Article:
Gotta love a guy who can start a review with an extended quote from Wordsworth:
One of the most mysterious and disconcerting episodes in The Prelude concerns Wordsworth’s encounter in London with a blind beggar “who, with upright face,/Stood, propped against a wall, upon his chest/Wearing a written paper, to explain/His story, whence he came, and who he was”. The sight, the poet tells us, sent his mind spinning, “As with the might of waters”, for it seemed an “apt type . . . of the utmost we can know,/Both of ourselves and of the universe”. Can . . . continue reading, and add your comments
Interesting review of Everything Passes by Gabriel Josipovici.
Before I knew it I was around 20 pages in. The whole book is only 60. I figured I should stop as it was very late, but I was 30 pages in before I did and only then because I was too tired to continue. It’s hard to capture it from such small quotes as those above, but Josipovici can write. I found myself turning the pages as if it were a thriller.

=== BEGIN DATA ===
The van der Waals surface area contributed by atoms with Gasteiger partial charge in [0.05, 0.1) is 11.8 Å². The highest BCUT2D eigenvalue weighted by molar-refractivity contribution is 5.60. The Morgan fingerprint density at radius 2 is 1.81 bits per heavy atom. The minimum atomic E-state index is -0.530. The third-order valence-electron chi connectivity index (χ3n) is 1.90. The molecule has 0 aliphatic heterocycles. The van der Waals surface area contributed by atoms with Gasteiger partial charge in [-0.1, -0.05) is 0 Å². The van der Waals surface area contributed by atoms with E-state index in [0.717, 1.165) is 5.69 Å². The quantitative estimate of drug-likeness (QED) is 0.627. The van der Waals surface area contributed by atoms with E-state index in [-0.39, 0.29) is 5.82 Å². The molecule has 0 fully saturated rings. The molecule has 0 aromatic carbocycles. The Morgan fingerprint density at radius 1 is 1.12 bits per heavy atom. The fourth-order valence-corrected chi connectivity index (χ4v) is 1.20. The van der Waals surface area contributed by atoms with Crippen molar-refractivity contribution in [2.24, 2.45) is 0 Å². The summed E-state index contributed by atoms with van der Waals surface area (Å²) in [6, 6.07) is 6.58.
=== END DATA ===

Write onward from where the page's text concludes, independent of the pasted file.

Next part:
As the book continues it becomes apparent that it is not written in chronological order. . . . continue reading, and add your comments
The current NYRB has an article on Gabried Josipovici’s What Ever Happened to Modernism, said article being written by Eliot Weinberger. I’d been expecting an inspired reaction to an inspired book, but that is not what I found. Weinberger clearly did not like the book, but I cannot figure out quite why . . . . . . continue reading, and add your comments
. . . is another writer. And thus I have taken Stephen Mitchelmore’s advice and checked in on Gabriel Josipovici’s sage critique of Life A User’s Manual. I encourage you all to do the same, although it will take a trip to your local library. Here’s the citation: . . . continue reading, and add your comments